The first appointment completed shattered my fears. The woman I saw reassured me that I wasn’t crazy, that everything I was going through was a lot more common than I believed and I would be okay. For a few months, it felt as if I was talking to a friend or an oracle who had a lot more advice to offer and a much bigger ear to lend than most people. I spent six months in therapy before they no longer accepted my insurance. Despite, its untimely end I know I’m better for it. Having the time to talk to a trained professional and obtain tools I didn’t know how to use prior was a great help to me. With the combination of the tools given to me in therapy and the self-help outlets I’ve found, I manage my anxiety a lot better than I ever have.

At the end of the day, I was going to get anywhere without the will to do it. The first step to getting a hold on any situation is actually wanting to. I came to a point in my life where I could no longer be stubborn and blame past bad experiences on why I couldn’t help myself in the now. I took the bull by the horns and did therapy on my own terms and I am much better for it today. You control your recovery entirely. It’s very important to do the positive things you want to do in an effort for a calmer and peaceful life. 

Positive Affirmations (Validating myself)

A large root to the self-esteem issues that I have, I’ve found is looking for validation in others instead of myself. I would seek it at home in my fiancée, in my mother, and in my employment. The need to be validated became almost an obsession for me. I have been a people pleaser since I was a young girl. I have put a large amount of my self-worth into the opinions of others and it’s been the biggest hurdle for me to climb over. The journey to find worth in me hasn’t been consistent but the effort has grown a lot in recent months.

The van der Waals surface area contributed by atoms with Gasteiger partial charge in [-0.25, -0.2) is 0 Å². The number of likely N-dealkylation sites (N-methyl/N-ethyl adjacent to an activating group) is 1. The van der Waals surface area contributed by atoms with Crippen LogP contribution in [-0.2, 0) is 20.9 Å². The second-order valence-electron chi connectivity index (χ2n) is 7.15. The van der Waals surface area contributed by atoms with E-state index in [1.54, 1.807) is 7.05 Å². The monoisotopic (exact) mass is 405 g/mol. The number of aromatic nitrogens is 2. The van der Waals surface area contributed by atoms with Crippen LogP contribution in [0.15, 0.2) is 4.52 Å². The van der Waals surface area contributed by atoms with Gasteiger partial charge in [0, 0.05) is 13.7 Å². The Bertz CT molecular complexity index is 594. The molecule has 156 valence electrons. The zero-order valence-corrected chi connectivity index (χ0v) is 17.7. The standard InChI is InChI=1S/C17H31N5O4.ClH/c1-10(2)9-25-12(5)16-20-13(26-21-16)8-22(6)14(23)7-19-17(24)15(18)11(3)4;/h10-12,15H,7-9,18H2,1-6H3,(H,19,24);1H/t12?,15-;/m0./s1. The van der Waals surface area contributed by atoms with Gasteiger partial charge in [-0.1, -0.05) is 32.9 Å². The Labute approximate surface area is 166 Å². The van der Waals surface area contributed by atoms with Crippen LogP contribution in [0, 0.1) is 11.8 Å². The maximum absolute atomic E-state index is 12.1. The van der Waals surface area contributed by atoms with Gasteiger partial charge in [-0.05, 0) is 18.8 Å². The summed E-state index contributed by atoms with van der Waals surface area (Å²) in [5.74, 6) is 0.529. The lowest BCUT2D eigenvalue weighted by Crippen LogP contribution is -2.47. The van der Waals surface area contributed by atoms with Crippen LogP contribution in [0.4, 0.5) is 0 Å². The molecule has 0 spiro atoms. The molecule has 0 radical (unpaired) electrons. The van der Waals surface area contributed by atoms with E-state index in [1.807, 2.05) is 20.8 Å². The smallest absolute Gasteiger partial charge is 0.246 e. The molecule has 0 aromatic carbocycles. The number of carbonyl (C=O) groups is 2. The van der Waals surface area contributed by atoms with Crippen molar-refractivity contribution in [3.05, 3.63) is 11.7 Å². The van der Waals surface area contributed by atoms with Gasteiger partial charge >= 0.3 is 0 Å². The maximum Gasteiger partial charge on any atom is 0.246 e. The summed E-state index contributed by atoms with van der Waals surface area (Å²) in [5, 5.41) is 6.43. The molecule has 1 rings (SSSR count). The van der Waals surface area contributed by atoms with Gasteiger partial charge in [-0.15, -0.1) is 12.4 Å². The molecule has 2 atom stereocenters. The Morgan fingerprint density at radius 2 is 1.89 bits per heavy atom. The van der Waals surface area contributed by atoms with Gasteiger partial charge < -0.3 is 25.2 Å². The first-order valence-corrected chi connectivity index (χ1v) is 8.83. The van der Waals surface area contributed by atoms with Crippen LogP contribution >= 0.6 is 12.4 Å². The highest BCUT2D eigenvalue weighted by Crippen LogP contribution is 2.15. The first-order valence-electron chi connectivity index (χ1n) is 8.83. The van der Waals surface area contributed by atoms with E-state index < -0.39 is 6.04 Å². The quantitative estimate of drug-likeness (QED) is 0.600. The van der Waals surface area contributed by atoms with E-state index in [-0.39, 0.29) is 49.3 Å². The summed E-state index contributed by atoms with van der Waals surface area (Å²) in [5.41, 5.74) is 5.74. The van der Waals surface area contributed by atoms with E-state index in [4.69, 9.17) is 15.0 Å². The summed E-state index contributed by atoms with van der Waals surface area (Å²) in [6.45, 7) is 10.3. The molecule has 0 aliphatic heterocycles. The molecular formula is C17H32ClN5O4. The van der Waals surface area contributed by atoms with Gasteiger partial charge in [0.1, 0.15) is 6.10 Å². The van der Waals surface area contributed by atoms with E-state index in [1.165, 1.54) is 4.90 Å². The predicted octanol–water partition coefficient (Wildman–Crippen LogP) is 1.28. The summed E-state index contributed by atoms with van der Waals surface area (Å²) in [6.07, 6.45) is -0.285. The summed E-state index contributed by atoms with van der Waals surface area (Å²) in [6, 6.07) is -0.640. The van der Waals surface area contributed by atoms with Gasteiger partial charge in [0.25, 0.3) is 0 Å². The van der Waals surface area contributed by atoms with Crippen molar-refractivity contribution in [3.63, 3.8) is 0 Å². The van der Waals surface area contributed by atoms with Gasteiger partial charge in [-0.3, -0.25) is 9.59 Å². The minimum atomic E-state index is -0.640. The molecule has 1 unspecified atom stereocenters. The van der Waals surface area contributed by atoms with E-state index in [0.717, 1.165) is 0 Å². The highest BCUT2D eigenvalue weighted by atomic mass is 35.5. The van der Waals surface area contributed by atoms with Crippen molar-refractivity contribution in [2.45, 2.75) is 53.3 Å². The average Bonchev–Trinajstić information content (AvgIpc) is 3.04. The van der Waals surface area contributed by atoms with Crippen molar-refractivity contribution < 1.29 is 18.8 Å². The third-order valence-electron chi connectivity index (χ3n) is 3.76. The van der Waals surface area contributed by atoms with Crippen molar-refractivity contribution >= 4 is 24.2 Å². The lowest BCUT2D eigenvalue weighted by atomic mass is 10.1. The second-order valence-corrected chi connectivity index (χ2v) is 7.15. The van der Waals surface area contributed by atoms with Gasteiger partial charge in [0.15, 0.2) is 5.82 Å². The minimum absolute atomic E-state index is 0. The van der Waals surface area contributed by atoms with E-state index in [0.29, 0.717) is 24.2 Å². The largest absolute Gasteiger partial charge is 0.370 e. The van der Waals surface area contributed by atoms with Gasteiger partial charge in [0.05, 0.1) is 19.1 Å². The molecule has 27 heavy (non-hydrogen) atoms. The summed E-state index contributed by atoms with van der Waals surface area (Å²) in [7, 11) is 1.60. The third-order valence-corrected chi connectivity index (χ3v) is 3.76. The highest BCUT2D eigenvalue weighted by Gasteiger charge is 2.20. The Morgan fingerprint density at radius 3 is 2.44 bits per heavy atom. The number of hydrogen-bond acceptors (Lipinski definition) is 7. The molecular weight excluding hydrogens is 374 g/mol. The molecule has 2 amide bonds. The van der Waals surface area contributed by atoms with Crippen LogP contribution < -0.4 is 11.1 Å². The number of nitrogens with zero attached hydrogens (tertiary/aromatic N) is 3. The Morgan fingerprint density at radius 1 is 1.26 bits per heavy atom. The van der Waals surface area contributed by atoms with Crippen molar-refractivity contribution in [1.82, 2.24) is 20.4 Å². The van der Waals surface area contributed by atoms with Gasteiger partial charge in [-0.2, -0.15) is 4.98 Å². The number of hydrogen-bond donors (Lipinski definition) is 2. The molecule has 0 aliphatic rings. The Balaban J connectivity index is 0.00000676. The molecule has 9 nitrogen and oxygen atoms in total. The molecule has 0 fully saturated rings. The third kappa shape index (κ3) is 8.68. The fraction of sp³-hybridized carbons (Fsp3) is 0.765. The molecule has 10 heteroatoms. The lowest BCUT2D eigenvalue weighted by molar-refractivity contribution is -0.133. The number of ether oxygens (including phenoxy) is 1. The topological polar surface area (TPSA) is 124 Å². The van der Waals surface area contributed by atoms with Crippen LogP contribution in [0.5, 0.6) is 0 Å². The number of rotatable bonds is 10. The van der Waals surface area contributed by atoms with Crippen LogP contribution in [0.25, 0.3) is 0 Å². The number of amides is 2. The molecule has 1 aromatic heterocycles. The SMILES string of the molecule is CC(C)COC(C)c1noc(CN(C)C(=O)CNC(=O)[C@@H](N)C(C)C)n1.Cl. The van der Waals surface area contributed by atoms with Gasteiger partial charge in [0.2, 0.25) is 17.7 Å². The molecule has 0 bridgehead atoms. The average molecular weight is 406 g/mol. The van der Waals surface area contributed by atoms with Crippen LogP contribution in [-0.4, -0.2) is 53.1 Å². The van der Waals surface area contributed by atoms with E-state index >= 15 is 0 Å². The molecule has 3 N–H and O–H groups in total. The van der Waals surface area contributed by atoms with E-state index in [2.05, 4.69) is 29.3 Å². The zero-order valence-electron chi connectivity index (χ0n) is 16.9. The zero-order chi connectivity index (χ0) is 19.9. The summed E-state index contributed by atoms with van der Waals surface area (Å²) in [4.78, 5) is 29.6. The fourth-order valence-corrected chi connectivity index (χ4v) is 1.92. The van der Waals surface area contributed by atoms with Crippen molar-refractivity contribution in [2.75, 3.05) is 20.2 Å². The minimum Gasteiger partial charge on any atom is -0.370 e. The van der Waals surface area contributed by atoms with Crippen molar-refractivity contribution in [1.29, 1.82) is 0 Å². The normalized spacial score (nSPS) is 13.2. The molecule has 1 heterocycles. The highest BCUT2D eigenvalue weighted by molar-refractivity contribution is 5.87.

Positive affirmations on paper seem like a bunch of optimistic thought. Initially, it felt as if I was just looking at something and reading it and reflecting on words. Positive quotes while helpful were getting lost on me. It was a brief moment of “Yeah, I get that” or “Yeah, I feel that”, and it was gone. While I still turn to the quotes on Instagram and the positive meme posts, I have found that the best result lived in the positive affirmations I wrote or thought for myself. Society says that it takes 21 days to make a habit. I have been writing and in turn, thinking of positive affirmations about myself for over 31 days. Even when things feel redundant in thought or word, I have pushed myself to write it down. Sometimes the thought and especially the physical manifestation make the difference. The source was not some empty internet post or from a person who’s feelings can change in an instant, the source was me. I became the validator and in turn, no longer have to search for something that can’t always be found in others. The realization and practice of this idea have been life-changing for me.

I control my consciousness of thought about myself and my choices in life. I have a lot to be proud of and grateful for. While I am still happy to hear the approval from key sources it is no longer the sole source that drives me. I’m not going to stand on some soap box and pretend to be healed. I have bad days just like everybody else. However, it is a hell of a lot easier now to get back onto the saddle and try again knowing and feeling better about myself from my perspective instead of someone else’s. I am now the validator and the source of good thoughts for my being. I am now the driving force to my own feelings. Positive affirmations may not work for everybody but I’m really glad that they worked for me.

Opposites Attract (Not without a challenge): A Journey into Love Languages